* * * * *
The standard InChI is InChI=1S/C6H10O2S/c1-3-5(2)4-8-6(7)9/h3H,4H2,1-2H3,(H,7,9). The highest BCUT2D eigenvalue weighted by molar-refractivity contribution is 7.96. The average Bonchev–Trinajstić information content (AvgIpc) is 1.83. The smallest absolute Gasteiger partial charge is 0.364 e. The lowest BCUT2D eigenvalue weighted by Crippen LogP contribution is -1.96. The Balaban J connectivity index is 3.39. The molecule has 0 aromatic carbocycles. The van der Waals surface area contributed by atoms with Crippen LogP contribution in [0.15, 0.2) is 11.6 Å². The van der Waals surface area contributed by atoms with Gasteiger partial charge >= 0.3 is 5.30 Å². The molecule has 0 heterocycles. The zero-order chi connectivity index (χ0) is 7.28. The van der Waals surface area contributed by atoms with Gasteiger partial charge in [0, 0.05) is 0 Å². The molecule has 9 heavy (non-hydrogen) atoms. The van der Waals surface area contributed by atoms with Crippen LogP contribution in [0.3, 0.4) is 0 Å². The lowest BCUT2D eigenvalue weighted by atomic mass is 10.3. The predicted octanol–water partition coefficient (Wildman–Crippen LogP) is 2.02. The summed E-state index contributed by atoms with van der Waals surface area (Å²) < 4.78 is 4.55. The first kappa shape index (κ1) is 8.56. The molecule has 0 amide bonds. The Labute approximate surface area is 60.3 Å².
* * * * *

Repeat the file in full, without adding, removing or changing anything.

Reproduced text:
The standard InChI is InChI=1S/C6H10O2S/c1-3-5(2)4-8-6(7)9/h3H,4H2,1-2H3,(H,7,9). The highest BCUT2D eigenvalue weighted by molar-refractivity contribution is 7.96. The average Bonchev–Trinajstić information content (AvgIpc) is 1.83. The smallest absolute Gasteiger partial charge is 0.364 e. The lowest BCUT2D eigenvalue weighted by Crippen LogP contribution is -1.96. The Balaban J connectivity index is 3.39. The molecule has 0 aromatic carbocycles. The van der Waals surface area contributed by atoms with Crippen LogP contribution in [0.15, 0.2) is 11.6 Å². The van der Waals surface area contributed by atoms with Gasteiger partial charge >= 0.3 is 5.30 Å². The molecule has 0 heterocycles. The zero-order chi connectivity index (χ0) is 7.28. The van der Waals surface area contributed by atoms with Gasteiger partial charge in [0, 0.05) is 0 Å². The molecule has 9 heavy (non-hydrogen) atoms. The van der Waals surface area contributed by atoms with Crippen LogP contribution in [0.3, 0.4) is 0 Å². The lowest BCUT2D eigenvalue weighted by atomic mass is 10.3. The predicted octanol–water partition coefficient (Wildman–Crippen LogP) is 2.02. The summed E-state index contributed by atoms with van der Waals surface area (Å²) < 4.78 is 4.55. The first kappa shape index (κ1) is 8.56. The molecule has 0 amide bonds. The Labute approximate surface area is 60.3 Å².